Jorgenson attended at the hospital where the deceased had been taken. He seized clothing from the body of the deceased, which included denim blue jeans, a green sweatshirt and a denim jacket. He noted an odour of alcohol on the deceased. He found a CIBC bank card in the name of a female in his shoe and two CIBC teller printout accounts. He searched through the duffle bag at the scene. There was a tag on the duffle bag with the accused’s name. He did not find a wallet, an Indian status card or any identification on the deceased.
3. Decision to Arrest
 Favreau, White and Ratchford met at the police station at about 5:25 a.m. They had access to the evidence gathered by Jorgenson, Zroback and Lundgren. Favreau and White came to the conclusion that they had reasonable and probable grounds to arrest Justin Carambetsos for manslaughter. Ratchford was less confident that there were sufficient grounds. He did not express his doubts.
 Justin Carambetsos was known to the police. Carambetsos testified about an incident at Hap’s in 1997 when he had ejected White from Hap’s because he was drunk and unruly. He said that White had threatened to get a gun and come back to the bar. He felt that White had been friendly to him before this incident but was not friendly to him after the incident. White denied any recollection of this incident although he did not deny that it occurred. He denied any animosity towards Carambetsos.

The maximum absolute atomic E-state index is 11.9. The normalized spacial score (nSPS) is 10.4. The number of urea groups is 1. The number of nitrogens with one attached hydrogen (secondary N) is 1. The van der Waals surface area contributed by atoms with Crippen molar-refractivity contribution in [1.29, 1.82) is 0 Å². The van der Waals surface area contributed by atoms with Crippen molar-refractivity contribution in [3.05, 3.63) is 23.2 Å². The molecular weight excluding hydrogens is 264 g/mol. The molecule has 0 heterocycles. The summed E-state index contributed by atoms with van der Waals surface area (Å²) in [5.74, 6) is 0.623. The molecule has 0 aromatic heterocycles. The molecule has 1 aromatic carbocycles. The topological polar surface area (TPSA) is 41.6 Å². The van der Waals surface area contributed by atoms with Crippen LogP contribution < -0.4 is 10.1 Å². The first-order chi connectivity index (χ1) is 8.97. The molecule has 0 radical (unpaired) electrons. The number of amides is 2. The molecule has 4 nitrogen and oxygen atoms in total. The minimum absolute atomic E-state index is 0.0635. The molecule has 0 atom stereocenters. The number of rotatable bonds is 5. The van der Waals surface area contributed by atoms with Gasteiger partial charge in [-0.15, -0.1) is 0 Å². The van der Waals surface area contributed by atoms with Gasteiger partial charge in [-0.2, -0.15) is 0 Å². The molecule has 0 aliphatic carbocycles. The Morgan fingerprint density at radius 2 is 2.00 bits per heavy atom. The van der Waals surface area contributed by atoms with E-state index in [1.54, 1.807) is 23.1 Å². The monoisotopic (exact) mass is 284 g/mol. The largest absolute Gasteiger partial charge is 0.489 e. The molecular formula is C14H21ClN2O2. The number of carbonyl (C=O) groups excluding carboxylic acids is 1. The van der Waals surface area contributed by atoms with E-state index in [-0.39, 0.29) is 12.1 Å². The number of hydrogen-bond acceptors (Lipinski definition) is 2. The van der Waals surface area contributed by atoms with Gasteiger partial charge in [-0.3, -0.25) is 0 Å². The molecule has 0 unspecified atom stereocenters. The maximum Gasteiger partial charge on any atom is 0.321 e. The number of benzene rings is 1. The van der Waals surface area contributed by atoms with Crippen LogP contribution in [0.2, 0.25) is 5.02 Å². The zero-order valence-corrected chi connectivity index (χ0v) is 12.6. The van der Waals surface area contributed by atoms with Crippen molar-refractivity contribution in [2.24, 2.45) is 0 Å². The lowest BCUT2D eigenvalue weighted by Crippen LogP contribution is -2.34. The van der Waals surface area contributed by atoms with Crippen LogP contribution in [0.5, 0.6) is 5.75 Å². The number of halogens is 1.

White had also investigated the accused for an assault on a man named Billy Edwards. Another suspect was a police officer. There was no evidence of identification. White did not lay a charge because he did not have reasonable and probable grounds. He was left with the gut feeling that the accused was involved. Justin Carambetsos had a reputation with the police for being involved in incidents of violence. White insisted, however, that this was not a significant factor in the decision to arrest Carambetsos for manslaughter. Other than the Billy Edwards incident, White could not cite any other incidents of violence in which Carambetsos was involved. Carambetsos does not have a criminal record.
 It was the theory of the police that the blood on the sidewalk outside of number 223 was the result of injuries sustained by the deceased caused by Justin Carambetsos assaulting him. Heather Gunn saw a man going in and out of number 223 Matheson at about the same time that Maria Campenella said the accused went in and out of her apartment. The clothes described by the two women were different. Carambetsos is more accurately described as being of heavy or large build, rather than medium build. However, the police were prepared to discount the accuracy of the observations that Heather Gunn made because she was making them at night from a distance. The important point was that Heather Gunn described the man go into the door leading to Maria Campenella’s upstairs apartment. He did not come out. At about the same time, Maria Campenella said that Justin Carambetsos came into the apartment. A person entering that door has nowhere else to go other then Maria Campenella’s apartment. It was their opinion that the accounts of the two women were of the activities of the same man, who must be Justin Carambetsos.